Automated acoustic monitoring captures timing and intensity of bird migration

Authors: Benjamin M. Van Doren, Vincent Lostanlen2, Aurora Cramer, Justin Salamon, Adriaan Dokter, Steve Kelling, Juan Pablo Bello, Andrew Farnsworth

Year: 2022

Publication: Journal of Applied Ecology

Publication Link:

Keywords: acoustic monitoring, bird migration, ecology, machine learning, remote sensing


  1. Monitoring small, mobile organisms is crucial for science and conservation, but is technically challenging. Migratory birds are prime examples, often undertaking nocturnal movements of thousands of kilometres over inaccessible and inhospitable geography. Acoustic technology could facilitate widespread monitoring of nocturnal bird migration with minimal human effort. Acoustics complements existing monitoring methods by providing information about individual behaviour and species identities, something generally not possible with tools such as radar. However, the need for expert humans to review audio and identify vocalizations is a challenge to application and development of acoustic technologies.
  2. Here, we describe an automated acoustic monitoring pipeline that combines acoustic sensors with machine listening software (BirdVoxDetect). We monitor 4 months of autumn migration in the northeastern United States with five acoustic sensors, extracting nightly estimates of nocturnal calling activity of 14 migratory species with distinctive flight calls. We examine the ability of acoustics to inform two important facets of bird migration: (1) the quantity of migrating birds aloft and (2) the migration timing of individual species. We validate these data with contemporaneous observations from Doppler radars and a large community of citizen scientists, from which we derive independent measures of migration passage and timing.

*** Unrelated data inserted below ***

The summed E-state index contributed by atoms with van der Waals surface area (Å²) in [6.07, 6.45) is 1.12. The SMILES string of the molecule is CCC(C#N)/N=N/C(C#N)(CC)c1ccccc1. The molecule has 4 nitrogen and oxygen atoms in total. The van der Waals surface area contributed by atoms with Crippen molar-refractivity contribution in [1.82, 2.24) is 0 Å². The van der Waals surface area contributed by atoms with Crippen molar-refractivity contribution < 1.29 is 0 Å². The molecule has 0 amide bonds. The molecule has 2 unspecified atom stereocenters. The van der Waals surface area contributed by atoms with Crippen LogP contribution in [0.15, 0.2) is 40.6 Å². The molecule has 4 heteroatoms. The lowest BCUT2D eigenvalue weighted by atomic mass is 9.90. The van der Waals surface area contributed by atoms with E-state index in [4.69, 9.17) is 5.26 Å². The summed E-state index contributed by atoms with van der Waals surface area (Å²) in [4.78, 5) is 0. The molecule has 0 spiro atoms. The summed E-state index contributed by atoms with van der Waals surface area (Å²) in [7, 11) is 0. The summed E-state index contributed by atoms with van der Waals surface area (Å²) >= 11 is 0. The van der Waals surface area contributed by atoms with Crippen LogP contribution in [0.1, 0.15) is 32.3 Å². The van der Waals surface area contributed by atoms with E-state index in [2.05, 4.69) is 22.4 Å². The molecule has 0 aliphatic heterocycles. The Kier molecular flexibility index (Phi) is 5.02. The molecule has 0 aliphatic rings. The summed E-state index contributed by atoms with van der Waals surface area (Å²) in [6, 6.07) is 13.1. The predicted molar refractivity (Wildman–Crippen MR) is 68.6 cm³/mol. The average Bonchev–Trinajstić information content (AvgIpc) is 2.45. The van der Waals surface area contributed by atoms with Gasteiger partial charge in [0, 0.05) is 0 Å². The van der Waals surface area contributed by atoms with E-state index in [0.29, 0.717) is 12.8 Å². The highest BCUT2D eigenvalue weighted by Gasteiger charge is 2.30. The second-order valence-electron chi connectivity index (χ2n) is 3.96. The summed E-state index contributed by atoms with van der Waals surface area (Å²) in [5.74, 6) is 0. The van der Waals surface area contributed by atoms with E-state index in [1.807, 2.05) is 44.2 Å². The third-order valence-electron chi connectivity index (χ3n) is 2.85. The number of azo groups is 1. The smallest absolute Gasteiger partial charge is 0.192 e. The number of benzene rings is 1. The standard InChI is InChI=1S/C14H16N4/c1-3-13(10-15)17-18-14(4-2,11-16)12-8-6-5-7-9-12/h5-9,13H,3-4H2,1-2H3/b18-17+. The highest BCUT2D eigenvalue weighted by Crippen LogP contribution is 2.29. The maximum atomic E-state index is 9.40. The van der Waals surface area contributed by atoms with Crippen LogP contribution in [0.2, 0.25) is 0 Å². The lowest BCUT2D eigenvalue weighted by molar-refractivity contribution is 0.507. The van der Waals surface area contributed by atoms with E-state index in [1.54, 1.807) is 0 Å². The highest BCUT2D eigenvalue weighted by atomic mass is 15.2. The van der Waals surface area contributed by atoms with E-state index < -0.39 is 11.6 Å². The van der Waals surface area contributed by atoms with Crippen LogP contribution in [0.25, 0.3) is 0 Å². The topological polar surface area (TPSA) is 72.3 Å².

3. Together, acoustic and weather data produced accurate estimates of the number of actively migrating birds detected with radar. A model combining acoustic data, weather and seasonal timing explained 75% of variation in radar-derived migration intensity. This model outperformed models that lacked acoustic data. Including acoustics in the model decreased prediction error by 33%. A model with only acoustic information outperformed a model comprising weather and date (57% vs. 48% variation explained, respectively).
  4. Acoustics also successfully measured migration phenology: species-specific timing estimated by acoustic sensors explained 71% of variation in timing derived from citizen science observations.
  5. Synthesis and applications. Our results demonstrate that cost-effective acoustic sensors can monitor bird migration at species resolution at the landscape scale and should be an integral part of management toolkits. Acoustic monitoring presents distinct advantages over radar and human observation, especially in inaccessible and inhospitable locations, and requires significantly less expense. Managers should consider using acoustic tools for monitoring avian movements and identifying and understanding dangerous situations for birds. These recommendations apply to a variety of conservation and policy applications, including mitigating the impacts of light pollution, siting energy infrastructure (e.g. wind turbines) and reducing collisions with structures and aircraft.

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